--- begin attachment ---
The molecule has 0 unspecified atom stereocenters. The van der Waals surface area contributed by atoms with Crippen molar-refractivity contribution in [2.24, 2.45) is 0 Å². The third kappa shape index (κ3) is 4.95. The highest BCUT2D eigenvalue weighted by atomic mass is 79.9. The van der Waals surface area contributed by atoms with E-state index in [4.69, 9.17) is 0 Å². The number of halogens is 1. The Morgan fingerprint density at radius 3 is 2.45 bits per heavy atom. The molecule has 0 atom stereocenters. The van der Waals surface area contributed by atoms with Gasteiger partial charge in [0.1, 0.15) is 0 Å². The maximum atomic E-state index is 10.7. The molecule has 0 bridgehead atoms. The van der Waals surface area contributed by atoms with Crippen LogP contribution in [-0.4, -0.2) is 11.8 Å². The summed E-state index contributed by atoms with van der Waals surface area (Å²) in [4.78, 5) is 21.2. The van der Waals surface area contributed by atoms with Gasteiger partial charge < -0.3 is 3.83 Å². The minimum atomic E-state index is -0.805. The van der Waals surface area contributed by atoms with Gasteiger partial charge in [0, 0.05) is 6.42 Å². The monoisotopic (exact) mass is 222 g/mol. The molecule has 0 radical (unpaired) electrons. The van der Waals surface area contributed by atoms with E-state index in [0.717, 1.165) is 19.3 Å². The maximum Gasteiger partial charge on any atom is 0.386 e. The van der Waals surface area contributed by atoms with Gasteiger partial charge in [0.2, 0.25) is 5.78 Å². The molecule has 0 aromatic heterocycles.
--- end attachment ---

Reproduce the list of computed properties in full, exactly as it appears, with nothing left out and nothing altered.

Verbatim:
The molecule has 0 unspecified atom stereocenters. The van der Waals surface area contributed by atoms with Crippen molar-refractivity contribution in [2.24, 2.45) is 0 Å². The third kappa shape index (κ3) is 4.95. The highest BCUT2D eigenvalue weighted by atomic mass is 79.9. The van der Waals surface area contributed by atoms with E-state index in [4.69, 9.17) is 0 Å². The number of halogens is 1. The Morgan fingerprint density at radius 3 is 2.45 bits per heavy atom. The molecule has 0 atom stereocenters. The van der Waals surface area contributed by atoms with Gasteiger partial charge in [0.1, 0.15) is 0 Å². The maximum atomic E-state index is 10.7. The molecule has 0 bridgehead atoms. The van der Waals surface area contributed by atoms with Crippen LogP contribution in [-0.4, -0.2) is 11.8 Å². The summed E-state index contributed by atoms with van der Waals surface area (Å²) in [4.78, 5) is 21.2. The van der Waals surface area contributed by atoms with Gasteiger partial charge < -0.3 is 3.83 Å². The minimum atomic E-state index is -0.805. The van der Waals surface area contributed by atoms with Gasteiger partial charge in [0, 0.05) is 6.42 Å². The monoisotopic (exact) mass is 222 g/mol. The molecule has 0 radical (unpaired) electrons. The van der Waals surface area contributed by atoms with E-state index in [0.717, 1.165) is 19.3 Å². The maximum Gasteiger partial charge on any atom is 0.386 e. The van der Waals surface area contributed by atoms with Gasteiger partial charge in [0.2, 0.25) is 5.78 Å². The molecule has 0 aromatic heterocycles.